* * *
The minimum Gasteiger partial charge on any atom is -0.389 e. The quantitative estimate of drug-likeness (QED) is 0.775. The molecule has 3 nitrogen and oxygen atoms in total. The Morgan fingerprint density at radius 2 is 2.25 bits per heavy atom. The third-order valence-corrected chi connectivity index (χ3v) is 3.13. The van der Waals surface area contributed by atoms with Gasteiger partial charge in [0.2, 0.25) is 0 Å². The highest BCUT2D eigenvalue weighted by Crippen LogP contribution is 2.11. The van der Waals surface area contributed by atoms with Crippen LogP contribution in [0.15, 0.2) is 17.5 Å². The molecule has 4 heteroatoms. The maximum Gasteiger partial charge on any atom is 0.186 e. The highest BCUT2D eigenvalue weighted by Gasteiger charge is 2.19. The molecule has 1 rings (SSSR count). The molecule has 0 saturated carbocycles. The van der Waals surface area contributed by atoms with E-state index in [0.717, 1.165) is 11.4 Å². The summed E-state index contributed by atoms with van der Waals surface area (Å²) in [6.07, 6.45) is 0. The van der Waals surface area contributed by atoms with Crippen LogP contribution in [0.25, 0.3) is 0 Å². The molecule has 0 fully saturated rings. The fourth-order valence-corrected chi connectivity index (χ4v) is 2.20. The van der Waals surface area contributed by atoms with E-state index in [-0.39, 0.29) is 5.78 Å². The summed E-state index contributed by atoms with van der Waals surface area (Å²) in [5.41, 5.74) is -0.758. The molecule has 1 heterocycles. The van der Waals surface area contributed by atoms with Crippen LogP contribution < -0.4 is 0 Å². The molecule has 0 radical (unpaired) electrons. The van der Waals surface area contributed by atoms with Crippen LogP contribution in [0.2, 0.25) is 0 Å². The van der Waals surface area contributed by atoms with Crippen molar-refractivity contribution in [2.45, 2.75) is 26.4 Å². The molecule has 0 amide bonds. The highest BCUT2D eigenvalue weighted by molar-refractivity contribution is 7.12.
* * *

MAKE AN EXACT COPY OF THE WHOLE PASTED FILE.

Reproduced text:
The minimum Gasteiger partial charge on any atom is -0.389 e. The quantitative estimate of drug-likeness (QED) is 0.775. The molecule has 3 nitrogen and oxygen atoms in total. The Morgan fingerprint density at radius 2 is 2.25 bits per heavy atom. The third-order valence-corrected chi connectivity index (χ3v) is 3.13. The van der Waals surface area contributed by atoms with Gasteiger partial charge in [0.2, 0.25) is 0 Å². The highest BCUT2D eigenvalue weighted by Crippen LogP contribution is 2.11. The van der Waals surface area contributed by atoms with Crippen LogP contribution in [0.15, 0.2) is 17.5 Å². The molecule has 4 heteroatoms. The maximum Gasteiger partial charge on any atom is 0.186 e. The highest BCUT2D eigenvalue weighted by Gasteiger charge is 2.19. The molecule has 1 rings (SSSR count). The molecule has 0 saturated carbocycles. The van der Waals surface area contributed by atoms with E-state index in [0.717, 1.165) is 11.4 Å². The summed E-state index contributed by atoms with van der Waals surface area (Å²) in [6.07, 6.45) is 0. The van der Waals surface area contributed by atoms with Crippen LogP contribution in [0.25, 0.3) is 0 Å². The molecule has 0 fully saturated rings. The fourth-order valence-corrected chi connectivity index (χ4v) is 2.20. The van der Waals surface area contributed by atoms with E-state index in [-0.39, 0.29) is 5.78 Å². The summed E-state index contributed by atoms with van der Waals surface area (Å²) in [5.41, 5.74) is -0.758. The molecule has 1 heterocycles. The van der Waals surface area contributed by atoms with Crippen LogP contribution < -0.4 is 0 Å². The molecule has 0 radical (unpaired) electrons. The van der Waals surface area contributed by atoms with Crippen LogP contribution in [0.2, 0.25) is 0 Å². The van der Waals surface area contributed by atoms with Crippen molar-refractivity contribution in [2.45, 2.75) is 26.4 Å². The molecule has 0 amide bonds. The highest BCUT2D eigenvalue weighted by molar-refractivity contribution is 7.12.